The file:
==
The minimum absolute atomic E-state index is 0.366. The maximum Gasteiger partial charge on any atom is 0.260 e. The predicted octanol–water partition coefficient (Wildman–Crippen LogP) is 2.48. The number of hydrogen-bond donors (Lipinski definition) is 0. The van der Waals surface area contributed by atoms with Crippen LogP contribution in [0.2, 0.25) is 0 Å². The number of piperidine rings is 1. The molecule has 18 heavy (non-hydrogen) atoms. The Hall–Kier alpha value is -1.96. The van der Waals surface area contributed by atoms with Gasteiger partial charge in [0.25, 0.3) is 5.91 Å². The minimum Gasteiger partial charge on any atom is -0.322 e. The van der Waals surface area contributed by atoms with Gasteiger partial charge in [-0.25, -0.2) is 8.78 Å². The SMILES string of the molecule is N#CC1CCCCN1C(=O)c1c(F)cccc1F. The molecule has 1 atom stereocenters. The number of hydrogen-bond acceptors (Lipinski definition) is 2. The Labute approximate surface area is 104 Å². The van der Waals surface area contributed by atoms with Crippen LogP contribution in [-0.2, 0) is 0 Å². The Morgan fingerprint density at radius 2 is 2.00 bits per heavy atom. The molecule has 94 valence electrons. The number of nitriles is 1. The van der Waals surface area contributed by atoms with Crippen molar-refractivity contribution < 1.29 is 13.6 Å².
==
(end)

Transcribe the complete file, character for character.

The minimum absolute atomic E-state index is 0.366. The maximum Gasteiger partial charge on any atom is 0.260 e. The predicted octanol–water partition coefficient (Wildman–Crippen LogP) is 2.48. The number of hydrogen-bond donors (Lipinski definition) is 0. The van der Waals surface area contributed by atoms with Crippen LogP contribution in [0.2, 0.25) is 0 Å². The number of piperidine rings is 1. The molecule has 18 heavy (non-hydrogen) atoms. The Hall–Kier alpha value is -1.96. The van der Waals surface area contributed by atoms with Gasteiger partial charge in [0.25, 0.3) is 5.91 Å². The minimum Gasteiger partial charge on any atom is -0.322 e. The van der Waals surface area contributed by atoms with Gasteiger partial charge in [-0.25, -0.2) is 8.78 Å². The SMILES string of the molecule is N#CC1CCCCN1C(=O)c1c(F)cccc1F. The molecule has 1 atom stereocenters. The number of hydrogen-bond acceptors (Lipinski definition) is 2. The Labute approximate surface area is 104 Å². The van der Waals surface area contributed by atoms with Crippen LogP contribution in [-0.2, 0) is 0 Å². The Morgan fingerprint density at radius 2 is 2.00 bits per heavy atom. The molecule has 94 valence electrons. The number of nitriles is 1. The van der Waals surface area contributed by atoms with Crippen molar-refractivity contribution < 1.29 is 13.6 Å².